Consider the texture of the ingredient to determine marinating time. Mushrooms, summer squash, and tomatoes may need only 30 to 40 minutes to marinate. Tougher ingredients, such as, sliced carrots or potatoes can marinate for a couple of hours.

To further prevent food from sticking to the grill and to aid in cleanup, spray the grid with nonstick cooking spray before heating (never spray into the fire) or wipe the grill rack with oil before you start cooking.

Special equipment is minimal. A special grill top basket is useful to keep small veggie foods from falling into the fire. Metal or wood skewers are useful for making kebabs that are easily rotated on a grill. (Wood skewers should be soaked in water for at least 30 minutes prior to threading the vegetables so they won’t burn on the grill.) Heavy-duty foil is the best type to use for lining grills or for wrapping food in packets for grilling.

Some Popular Vegetables For The Grill

Asparagus: Cut off ends. Soak in water for 30 minutes to an hour. Pat dry and brush with olive oil. Place on grill, turning every minute. Remove when tips start to turn brown. You can add some extra flavor to asparagus by mixing a little sesame oil in the olive oil before you brush them.

Bell Peppers: Cut through the middle of the pepper top to bottom. Remove stems, seeds and whitish ribs. Brush lightly with oil and grill for 2-3 minutes on each side.

Corn on the cob: Gently pull back the husks but don’t remove. Remove the silk and cut off the tip. Soak in cold water for about 30 minutes. Dry and brush with butter. Fold the husks back down and tie or twist the ends. Place on the grill for about 5 to 7 minutes. Turn oten to avoid burning.

Eggplant: Cut lengthwise for smaller eggplants or in disks for larger eggplants. Soak in water for 30 minutes. Pat dry, brush with oil and grill 2-3 minutes on each side.

Garlic: Take whole bulbs and cut off the root end. Brush with olive oil and place cut side down over a hot fire. Grill garlic bulbs for about 10 minutes or until the skin is brown. Use to flavor other grilled vegetables or meats.

Mushrooms: Rinse off dirt and pat dry. Brush with oil and grill. 4-5 minutes for small mushrooms, 6-8 minutes. Use a grill basket for small mushrooms.

Onions: Remove skin and cut horizontally into 1/2 inch thick slices. Brush with oil and grill 3-4 minutes on each side. Use a wide spatula to turn onion slices, so they do not fall apart.

Potatoes: There are many ways to grill potatoes. You can do them whole for a baked potato. Rub with oil. Wrap in aluminum foil and grill 35-40 minutes, turning occasionally. Or, cut into thick wedges, brush with olive oil and grill until browned.

Tomatoes: Cut in half, top to bottom. Brush with a light coating of oil and grill cut side down 2-3 minutes.

Zucchini and Yellow Squash: Slice into 1/2 inch pieces. Brush with oil and grill 2-3 minutes per side. They can also be cut down the middle into halves and grilled.

The following grilled vegetable recipes will make great sides for your next barbecue.

Grilled Ricotta Basil Tomatoes                                                                                            

Ingredients:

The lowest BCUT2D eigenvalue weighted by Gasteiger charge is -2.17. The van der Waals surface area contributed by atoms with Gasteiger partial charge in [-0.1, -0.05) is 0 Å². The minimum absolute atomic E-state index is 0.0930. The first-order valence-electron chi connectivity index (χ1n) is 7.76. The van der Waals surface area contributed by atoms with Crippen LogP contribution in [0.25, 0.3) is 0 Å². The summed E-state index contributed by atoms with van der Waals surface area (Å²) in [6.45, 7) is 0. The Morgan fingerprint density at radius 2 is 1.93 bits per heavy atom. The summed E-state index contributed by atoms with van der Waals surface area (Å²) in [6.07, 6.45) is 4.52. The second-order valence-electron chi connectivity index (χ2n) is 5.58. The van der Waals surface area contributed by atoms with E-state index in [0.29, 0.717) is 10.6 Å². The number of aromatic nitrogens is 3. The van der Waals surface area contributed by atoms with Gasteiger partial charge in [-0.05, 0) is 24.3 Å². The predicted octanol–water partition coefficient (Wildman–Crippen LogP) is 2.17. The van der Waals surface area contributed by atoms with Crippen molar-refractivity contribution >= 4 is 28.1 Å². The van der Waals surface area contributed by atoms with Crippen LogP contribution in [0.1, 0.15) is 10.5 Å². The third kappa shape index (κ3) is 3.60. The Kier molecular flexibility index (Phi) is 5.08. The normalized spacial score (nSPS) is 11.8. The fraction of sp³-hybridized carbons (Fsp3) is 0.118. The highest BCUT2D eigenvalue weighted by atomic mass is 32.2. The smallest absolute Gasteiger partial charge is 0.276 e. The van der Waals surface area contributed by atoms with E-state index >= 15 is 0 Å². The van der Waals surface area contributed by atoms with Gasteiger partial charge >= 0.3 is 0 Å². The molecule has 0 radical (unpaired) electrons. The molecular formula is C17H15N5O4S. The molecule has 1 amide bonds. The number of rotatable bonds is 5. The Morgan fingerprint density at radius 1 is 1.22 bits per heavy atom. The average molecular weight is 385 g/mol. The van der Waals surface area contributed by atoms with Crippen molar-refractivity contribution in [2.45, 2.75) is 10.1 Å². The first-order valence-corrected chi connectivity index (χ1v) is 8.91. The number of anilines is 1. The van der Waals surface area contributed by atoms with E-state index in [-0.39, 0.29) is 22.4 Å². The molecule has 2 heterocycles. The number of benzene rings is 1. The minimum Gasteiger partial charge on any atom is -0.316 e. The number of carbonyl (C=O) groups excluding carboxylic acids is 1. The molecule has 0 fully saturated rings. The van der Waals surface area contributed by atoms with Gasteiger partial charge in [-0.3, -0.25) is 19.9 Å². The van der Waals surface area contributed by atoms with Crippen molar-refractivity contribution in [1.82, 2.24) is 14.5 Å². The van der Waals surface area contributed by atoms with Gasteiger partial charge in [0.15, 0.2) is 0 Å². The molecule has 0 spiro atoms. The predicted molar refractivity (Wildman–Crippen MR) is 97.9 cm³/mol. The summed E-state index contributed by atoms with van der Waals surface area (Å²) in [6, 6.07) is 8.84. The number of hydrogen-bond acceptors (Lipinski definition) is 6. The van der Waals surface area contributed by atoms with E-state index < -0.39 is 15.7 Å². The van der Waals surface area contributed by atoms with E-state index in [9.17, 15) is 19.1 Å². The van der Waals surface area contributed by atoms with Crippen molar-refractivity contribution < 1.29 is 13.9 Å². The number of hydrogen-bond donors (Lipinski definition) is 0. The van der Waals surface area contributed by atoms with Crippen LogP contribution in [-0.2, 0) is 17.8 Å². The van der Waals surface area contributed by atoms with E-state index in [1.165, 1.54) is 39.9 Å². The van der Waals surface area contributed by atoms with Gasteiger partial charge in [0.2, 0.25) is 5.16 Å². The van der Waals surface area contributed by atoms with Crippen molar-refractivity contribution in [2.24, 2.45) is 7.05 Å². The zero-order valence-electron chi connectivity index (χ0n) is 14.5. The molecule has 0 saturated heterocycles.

• 6 round large tomatoes or 12 small round tomatoes
  • One pound of ricotta cheese
  • 1 whole egg
  • 1 tablespoon of chopped parsley
  • 1 teaspoon of chopped marjoram
  • 1 tablespoon of chopped basil
  • 1/2 teaspoon of minced garlic
  • 12 small, whole basil leaves
  • 2 tablespoon olive oil
  • Salt and pepper

 Directions:

Preheat your grill to medium and grease the grill grates with oil.

Combine the ricotta cheese, whole egg, parsley, marjoram, chopped basil and garlic, mixing well.

Rinse the tomatoes and cut into halves. Scoop out the seedy pulp, leaving the outer flesh and skin of the tomatoes intact. If using small tomatoes, do not cut in half, just hollow out the center of each tomato.

Coat the tomatoes lightly with olive oil and season with salt and pepper to taste. Spoon some of the ricotta filling into each tomato half.

Place the stuffed tomatoes directly on the grill grate, making sure they are placed securely between the grates.You can also place the tomatoes in a grill top basket.

Grill for five to ten minutes over medium direct heat, until the filling has firmed up and you see some bubbling around the tomato edges.

Insert whole basil leaves into the filling of each tomato and serve immediately.

Grilled Sweet Potato Fries

3-4 servings

Ingredients:

  • 2 large sweet potatoes
  • 2 tablespoons vegetable oil
  • 2 teaspoons brown sugar
  • 1 teaspoon coarse salt
  • 1 teaspoon paprika
  • 1 teaspoon dried thyme leaves
  • 1 teaspoon garlic powder
  • 1 teaspoon ground ginger
  • 1/4 teaspoon cayenne pepper

Directions:

Set up your grill in a 2-zone configuration, one side hot, the other side cool.

Peeling isn’t necessary, but you can do it if you prefer. Cut potatoes into halves lengthwise and then into thick fries. Place in a large bowl. Drizzle the oil over the top and toss to coat.

Mix remaining ingredients in a small bowl and sprinkle over potatoes. Toss to coat.

Lay fries on the grill so they’ll get horizontal grill marks and close the lid. Cook about 3 minutes, or until potatoes have brown grill marks on one side. Turn the potato fires over. Cook and turn until all sides are marked. 

Potatoes are done when easily pierced with a fork. You may need to move the fries to the indirect-heat side, if they’re not done after good grill marks are formed.

Grilled Summer Fresh Peppers

Ingredients:

  • 1 each yellow, orange and red pepper
  • 18 fresh basil leaves, chopped
  • 18 cherry tomatoes, quartered
  • 1 cup shredded part-skim Mozzarella Cheese
  • 1/4 cup Balsamic Vinaigrette, divided (recipe below)

 Directions:

Heat grill to medium-high heat.

Cut each pepper lengthwise in half. Remove and discard seeds.